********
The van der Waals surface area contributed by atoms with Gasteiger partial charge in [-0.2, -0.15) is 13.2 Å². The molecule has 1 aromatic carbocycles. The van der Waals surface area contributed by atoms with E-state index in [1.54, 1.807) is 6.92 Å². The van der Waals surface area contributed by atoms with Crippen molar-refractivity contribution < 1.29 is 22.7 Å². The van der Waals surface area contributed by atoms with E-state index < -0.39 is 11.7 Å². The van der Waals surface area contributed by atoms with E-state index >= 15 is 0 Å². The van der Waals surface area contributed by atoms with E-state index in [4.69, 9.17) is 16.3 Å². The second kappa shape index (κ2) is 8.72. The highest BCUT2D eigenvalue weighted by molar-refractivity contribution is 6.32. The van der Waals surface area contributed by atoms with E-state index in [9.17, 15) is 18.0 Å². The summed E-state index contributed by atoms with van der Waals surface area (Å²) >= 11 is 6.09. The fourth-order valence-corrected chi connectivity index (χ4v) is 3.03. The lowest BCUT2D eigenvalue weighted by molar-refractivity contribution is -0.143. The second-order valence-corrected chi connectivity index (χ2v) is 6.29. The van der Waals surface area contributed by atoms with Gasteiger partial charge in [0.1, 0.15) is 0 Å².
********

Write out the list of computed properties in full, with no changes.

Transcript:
The van der Waals surface area contributed by atoms with Gasteiger partial charge in [-0.2, -0.15) is 13.2 Å². The molecule has 1 aromatic carbocycles. The van der Waals surface area contributed by atoms with E-state index in [1.54, 1.807) is 6.92 Å². The van der Waals surface area contributed by atoms with Crippen molar-refractivity contribution < 1.29 is 22.7 Å². The van der Waals surface area contributed by atoms with E-state index < -0.39 is 11.7 Å². The van der Waals surface area contributed by atoms with E-state index >= 15 is 0 Å². The van der Waals surface area contributed by atoms with E-state index in [4.69, 9.17) is 16.3 Å². The second kappa shape index (κ2) is 8.72. The highest BCUT2D eigenvalue weighted by molar-refractivity contribution is 6.32. The van der Waals surface area contributed by atoms with E-state index in [9.17, 15) is 18.0 Å². The summed E-state index contributed by atoms with van der Waals surface area (Å²) >= 11 is 6.09. The fourth-order valence-corrected chi connectivity index (χ4v) is 3.03. The lowest BCUT2D eigenvalue weighted by molar-refractivity contribution is -0.143. The second-order valence-corrected chi connectivity index (χ2v) is 6.29. The van der Waals surface area contributed by atoms with Gasteiger partial charge in [0.1, 0.15) is 0 Å².